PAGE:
Conflict Management

Stakeholders, each with an own perspective on issues of concern, different understanding of flood risks, development priorities, interests and approach, sometimes create conflicting viewpoints. Unless these issues are addressed and resolved in a fair, transparent and systematic manner, the participatory process may be stalled. Professionals and institutions responsible for managing conflicts first have to understand the underlying issues, perceptions and the values associated with a given perspective to be able to design or negotiate consensus. Among the most frequent causes of flood related conflicts are the following issues:

 

  • Population pressures leading to urbanization, thereby contributing to increased flood hazards downstream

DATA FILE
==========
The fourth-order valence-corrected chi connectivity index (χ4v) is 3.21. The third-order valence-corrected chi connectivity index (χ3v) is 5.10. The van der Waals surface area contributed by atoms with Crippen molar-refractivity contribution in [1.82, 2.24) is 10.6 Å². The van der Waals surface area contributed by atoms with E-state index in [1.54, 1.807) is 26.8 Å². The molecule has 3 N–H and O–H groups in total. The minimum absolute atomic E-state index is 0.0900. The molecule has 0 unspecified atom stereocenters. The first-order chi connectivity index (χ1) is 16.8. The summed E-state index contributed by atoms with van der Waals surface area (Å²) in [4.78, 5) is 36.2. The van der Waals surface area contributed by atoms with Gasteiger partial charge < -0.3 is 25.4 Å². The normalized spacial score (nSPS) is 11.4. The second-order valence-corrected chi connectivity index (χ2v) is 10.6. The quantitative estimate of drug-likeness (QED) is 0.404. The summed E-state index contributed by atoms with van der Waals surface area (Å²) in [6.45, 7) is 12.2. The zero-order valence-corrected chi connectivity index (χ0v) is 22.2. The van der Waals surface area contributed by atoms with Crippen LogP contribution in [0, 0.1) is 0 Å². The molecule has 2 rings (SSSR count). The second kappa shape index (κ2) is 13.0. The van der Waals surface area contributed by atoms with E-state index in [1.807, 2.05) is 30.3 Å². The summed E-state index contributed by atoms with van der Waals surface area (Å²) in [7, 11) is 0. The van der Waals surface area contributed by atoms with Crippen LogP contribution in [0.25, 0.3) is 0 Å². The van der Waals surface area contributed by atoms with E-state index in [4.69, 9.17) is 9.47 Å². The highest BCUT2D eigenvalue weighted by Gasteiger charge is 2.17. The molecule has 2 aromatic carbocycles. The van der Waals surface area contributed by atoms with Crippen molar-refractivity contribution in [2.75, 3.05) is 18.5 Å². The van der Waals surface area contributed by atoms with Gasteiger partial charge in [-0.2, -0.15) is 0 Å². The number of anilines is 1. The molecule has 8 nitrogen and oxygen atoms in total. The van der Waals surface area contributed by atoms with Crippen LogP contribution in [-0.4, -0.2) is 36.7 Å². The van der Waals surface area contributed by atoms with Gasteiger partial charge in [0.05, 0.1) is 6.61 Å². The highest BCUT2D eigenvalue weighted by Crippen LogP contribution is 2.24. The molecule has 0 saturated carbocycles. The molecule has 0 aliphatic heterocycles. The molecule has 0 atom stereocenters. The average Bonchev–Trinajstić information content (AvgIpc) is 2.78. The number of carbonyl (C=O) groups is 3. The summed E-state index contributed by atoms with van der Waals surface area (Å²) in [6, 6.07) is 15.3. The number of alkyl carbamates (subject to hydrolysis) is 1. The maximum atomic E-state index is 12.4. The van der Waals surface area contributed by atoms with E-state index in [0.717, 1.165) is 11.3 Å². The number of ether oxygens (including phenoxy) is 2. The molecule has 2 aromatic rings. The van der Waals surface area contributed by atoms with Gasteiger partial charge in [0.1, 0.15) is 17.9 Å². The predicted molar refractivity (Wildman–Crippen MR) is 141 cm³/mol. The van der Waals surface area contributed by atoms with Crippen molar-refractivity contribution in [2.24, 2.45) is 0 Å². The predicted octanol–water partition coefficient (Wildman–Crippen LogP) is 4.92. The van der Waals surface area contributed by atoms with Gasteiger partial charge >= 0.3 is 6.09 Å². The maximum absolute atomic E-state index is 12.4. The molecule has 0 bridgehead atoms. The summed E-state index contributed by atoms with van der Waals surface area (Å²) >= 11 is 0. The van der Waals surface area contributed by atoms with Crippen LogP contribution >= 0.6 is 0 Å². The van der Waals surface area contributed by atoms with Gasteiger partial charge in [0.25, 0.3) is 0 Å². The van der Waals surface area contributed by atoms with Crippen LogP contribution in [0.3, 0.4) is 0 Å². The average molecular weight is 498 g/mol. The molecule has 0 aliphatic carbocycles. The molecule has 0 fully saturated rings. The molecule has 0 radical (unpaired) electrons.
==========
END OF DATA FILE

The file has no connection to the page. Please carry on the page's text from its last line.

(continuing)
• Transfer of flood risks within the river basins, e.g. owing to a reduction in natural storage upstream
  • Unplanned development infrastructures, such as roads and bridges obstructing natural drainage and increasing flood risks upstream
  • Alteration of natural flow regimes owing to structural measures and their impacts on ecosystems downstream
  • Lack of or delays in sharing of data and information, e.g. flood warnings
  • Developments such as land reclamation from water channels resulting in floods of higher intensity and frequency in another part of the basin
  • The poorer sections of society, particularly the urban poor, having to face higher risks
  • Uneven access to resources, that is information and data, financial, human and material resources resulting in varying degrees of protection

The next page provides a classification of conflicts, causes and possible solutions. 


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